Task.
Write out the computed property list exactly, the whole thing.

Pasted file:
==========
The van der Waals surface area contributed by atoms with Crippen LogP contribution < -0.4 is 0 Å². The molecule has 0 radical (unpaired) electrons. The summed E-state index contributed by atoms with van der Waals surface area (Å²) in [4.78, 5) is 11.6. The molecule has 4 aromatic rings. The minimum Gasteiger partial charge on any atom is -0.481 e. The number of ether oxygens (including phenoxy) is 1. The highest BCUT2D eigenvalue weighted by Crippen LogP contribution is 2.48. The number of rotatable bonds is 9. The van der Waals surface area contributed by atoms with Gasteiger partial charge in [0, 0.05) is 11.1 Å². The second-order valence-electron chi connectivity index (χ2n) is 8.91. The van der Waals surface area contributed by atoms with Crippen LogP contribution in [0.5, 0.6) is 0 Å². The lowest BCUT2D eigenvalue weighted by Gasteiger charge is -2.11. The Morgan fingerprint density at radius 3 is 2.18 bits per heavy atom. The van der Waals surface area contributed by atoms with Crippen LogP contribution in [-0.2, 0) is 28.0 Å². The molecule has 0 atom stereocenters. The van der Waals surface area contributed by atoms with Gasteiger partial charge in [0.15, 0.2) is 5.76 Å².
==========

The van der Waals surface area contributed by atoms with Crippen LogP contribution < -0.4 is 0 Å². The molecule has 0 radical (unpaired) electrons. The summed E-state index contributed by atoms with van der Waals surface area (Å²) in [4.78, 5) is 11.6. The molecule has 4 aromatic rings. The minimum Gasteiger partial charge on any atom is -0.481 e. The number of ether oxygens (including phenoxy) is 1. The highest BCUT2D eigenvalue weighted by Crippen LogP contribution is 2.48. The number of rotatable bonds is 9. The van der Waals surface area contributed by atoms with Gasteiger partial charge in [0, 0.05) is 11.1 Å². The second-order valence-electron chi connectivity index (χ2n) is 8.91. The van der Waals surface area contributed by atoms with Crippen LogP contribution in [0.5, 0.6) is 0 Å². The lowest BCUT2D eigenvalue weighted by Gasteiger charge is -2.11. The Morgan fingerprint density at radius 3 is 2.18 bits per heavy atom. The van der Waals surface area contributed by atoms with Crippen LogP contribution in [-0.2, 0) is 28.0 Å². The molecule has 0 atom stereocenters. The van der Waals surface area contributed by atoms with Gasteiger partial charge in [0.15, 0.2) is 5.76 Å².